Moreover, let’s consider that in 2005 the possibility to get some exploits was far greater than today: in those years everyone involved in offensive security was convinced that the violation of a specific target would have been possible with a little work. The HT product lowered the “barrier to entry” of computer exploits. Such was its true innovative range and in its way, a revolutionary one. We are talking about a tool that made the attacks – which before were only executable by technically acknowledged people – executable by agents carrying out simple procedures. That is an analysis that I can do today, with more experience, but that at the time was completely inconceivable to me. Instead, back then I believed that the effectiveness of this technology would have been always inferior to the capacity of an expert hacker, able to perform an attack. I was wrong. Such technologies enter the organizational pyramid of those companies that are already able to pay for get them. And give them a new power.
But if you were already aware of these things, why did you not publicly talk about them before?
The answer is simple: because I had nothing to say. I did discover what was happening in HT from the Citizen Lab (a Canadian research institute that has been involved for years in exposing the malware industry [A/N]) reports, or by rumors reported in the IT security community.
When did you left HT and why?
I joined it hoping to perform research and development activities about security issues. I wanted to explore fields of interest to me, and I hoped to do that with a company paying me to do what I would have done, otherwise, in my free time. I ended up doing some simple operative tasks instead. The investment on malware was raising and that was not the kind of research I would have liked to start. In the spring of 2006 I started to look for another job, until I found an interesting opportunity in June.
How much those who work in the 0day and security market are compromised? How are they close and dependent on the military, secret services and police background? To what extent can they choose who to benefit with their work?
I do not know. I tried to understand that market a couple of years later, but it was a matter of circles in which you could get in only on two conditions: you either had many 0days to sell or a lot of money to buy them. I did have neither one nor the other…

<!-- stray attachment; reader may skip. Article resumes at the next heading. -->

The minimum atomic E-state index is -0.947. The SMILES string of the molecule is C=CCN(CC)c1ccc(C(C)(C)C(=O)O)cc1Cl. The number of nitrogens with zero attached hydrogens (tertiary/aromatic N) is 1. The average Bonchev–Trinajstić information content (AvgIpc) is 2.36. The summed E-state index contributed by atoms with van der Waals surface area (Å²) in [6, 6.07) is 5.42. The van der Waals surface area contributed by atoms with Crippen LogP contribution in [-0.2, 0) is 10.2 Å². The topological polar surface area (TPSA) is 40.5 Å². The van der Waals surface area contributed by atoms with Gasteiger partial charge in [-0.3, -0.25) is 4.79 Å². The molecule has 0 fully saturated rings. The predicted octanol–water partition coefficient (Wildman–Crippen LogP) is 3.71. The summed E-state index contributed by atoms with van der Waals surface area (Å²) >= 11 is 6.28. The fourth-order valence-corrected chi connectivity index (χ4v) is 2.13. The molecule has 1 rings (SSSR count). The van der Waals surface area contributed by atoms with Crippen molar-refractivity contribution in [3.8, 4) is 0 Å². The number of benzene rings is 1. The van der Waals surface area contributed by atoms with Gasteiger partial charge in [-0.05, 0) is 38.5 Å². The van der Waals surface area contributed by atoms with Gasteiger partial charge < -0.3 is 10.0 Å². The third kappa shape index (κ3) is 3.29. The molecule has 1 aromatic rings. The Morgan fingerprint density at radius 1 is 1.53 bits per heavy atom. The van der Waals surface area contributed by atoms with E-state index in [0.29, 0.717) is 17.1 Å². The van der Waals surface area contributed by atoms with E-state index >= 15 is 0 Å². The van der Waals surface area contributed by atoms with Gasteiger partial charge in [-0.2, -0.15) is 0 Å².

Please define a 0day attack.
We are talking about an attack that exploits some software bugs, that can be easily patched if the developers are aware of them. It is a plus to know these bugs, and to write software that could exploit them in order to access applications: and because of this, groups of people dedicated to look for them, turn them into stable and repeatable attacks and sell them do exist. Some call them «digital weapons»: it sounds like a correct definition to me, considering what kind of use has been made of them in the last 10 years and the value they acquired.
A 0day is the core of the computer exploit and, once it has been performed, one can access the compromised machine. The access is exploited for intelligence, spying and internal networks’ attack purposes. The name 0day hails from their being known since 0 days, and able to exploit programming flaws that are not yet known. In the HT case, the 0days were bought and resold as infection beacons: they were integrated in the product, that is – so that the field agent could use it without having the otherwise necessary technical know-how.
Coming back to your question I believe, however, that who works in this market has no margin of action. Surely, unless he is a double agent that sells the asset, swears to keep it a secret and then burns it by making it public and therefore unusable. But it is an eventuality that I would tend to exclude because, if we look at the background of the companies operating in this sector, we immediately realize that they are players that are strongly linked with military and intelligence organizations.
The 400 GB of data that were leaked from the HT servers completely exposed their activity and company framework. In a post on Medium you claimed that this form of “radical transparency […] is essential in this phase of exponential growth of the digital power. Until we are going to improve our laws». It looks to me that this statement of yours presents both a risk and a contradiction at the same time. On one hand, the radical transparency is the philosophical bedrock on which the accumulation regime of the big Internet Companies is based, too. On the other hand it is precisely based on the lack – or the progressive dismantling – of a legal framework, addressed to safeguard individual and collective privacy. Don’t you think that resorting to such strategies could give way to potentially more dangerous scenarios than those hinted by the HT event?